Interaction of the mycoparasite Pythium oligandrum with other Pythium species.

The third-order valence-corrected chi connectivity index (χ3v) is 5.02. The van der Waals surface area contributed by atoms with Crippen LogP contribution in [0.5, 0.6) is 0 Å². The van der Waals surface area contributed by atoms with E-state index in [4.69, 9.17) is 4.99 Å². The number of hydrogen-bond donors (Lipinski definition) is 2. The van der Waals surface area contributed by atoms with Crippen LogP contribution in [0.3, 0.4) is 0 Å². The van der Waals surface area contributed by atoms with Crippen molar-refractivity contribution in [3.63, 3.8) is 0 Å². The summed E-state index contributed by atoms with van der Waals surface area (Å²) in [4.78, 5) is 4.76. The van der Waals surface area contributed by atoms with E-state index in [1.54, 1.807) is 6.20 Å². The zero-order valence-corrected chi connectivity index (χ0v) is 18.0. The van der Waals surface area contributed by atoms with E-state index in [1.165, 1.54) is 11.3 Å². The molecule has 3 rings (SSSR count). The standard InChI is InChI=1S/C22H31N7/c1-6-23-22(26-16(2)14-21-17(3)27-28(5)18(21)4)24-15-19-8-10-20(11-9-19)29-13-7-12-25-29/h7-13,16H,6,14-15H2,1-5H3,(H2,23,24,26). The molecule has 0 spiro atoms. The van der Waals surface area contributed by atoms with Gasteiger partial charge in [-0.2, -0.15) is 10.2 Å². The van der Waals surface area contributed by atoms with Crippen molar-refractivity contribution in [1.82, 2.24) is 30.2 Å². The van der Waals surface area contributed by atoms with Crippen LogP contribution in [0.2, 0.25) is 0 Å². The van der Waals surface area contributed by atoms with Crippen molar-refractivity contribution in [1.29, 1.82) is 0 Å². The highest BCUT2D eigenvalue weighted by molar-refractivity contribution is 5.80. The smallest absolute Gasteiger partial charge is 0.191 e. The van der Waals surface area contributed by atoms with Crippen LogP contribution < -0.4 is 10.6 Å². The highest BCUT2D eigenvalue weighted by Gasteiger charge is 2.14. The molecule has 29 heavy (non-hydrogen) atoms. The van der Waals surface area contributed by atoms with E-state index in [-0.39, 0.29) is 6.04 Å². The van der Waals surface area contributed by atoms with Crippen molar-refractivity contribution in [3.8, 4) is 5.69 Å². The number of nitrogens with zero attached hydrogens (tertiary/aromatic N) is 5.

The interactions of P. oligandrum and 4 plant-pathogenic Pythium spp. (P. ultimum, P. vexans, P. graminicola and P. aphanidermatum) were studied in vitro by (i) video microscopy of hyphal interactions on water agar films, (ii) counting of host and mycoparasite propagules in different regions of opposing colonies on sunflower-seed extract agar films and (iii) ability of P. oligandrum to overgrow plates of PDA previously colonized by Pythium spp. P. oligandrum typically coiled round the hyphae of Pythium hosts and penetrated the host hyphae after c. 50 min from the hyphal coils, causing disruption of host hyphal tips up to 1.2 mm ahead of the contact points. The relative growth rates of mycoparasite and host hyphae, timing of penetration and distance (sub-apical) at which penetration led to host tip disruption were used to assess the potential of mycoparasitism by P. oligandrum to prevent the growth of Pythium hosts. P. aphanidermatum was unique among the 'host' Pythium spp. in being largely unaffected by P. oligandrum and in antagonizing the mycoparasite by coiling and penetrating the mycoparasite hyphae. Other host Pythium spp. differed in susceptibility, the most susceptible being P. vexans and P. ultimum, while P. graminicola was more resistant. The results are discussed in relation to the role of P. oligandrum as a biocontrol agent, especially for limiting the ability of other Pythium spp. to increase their propagule populations in crop residues.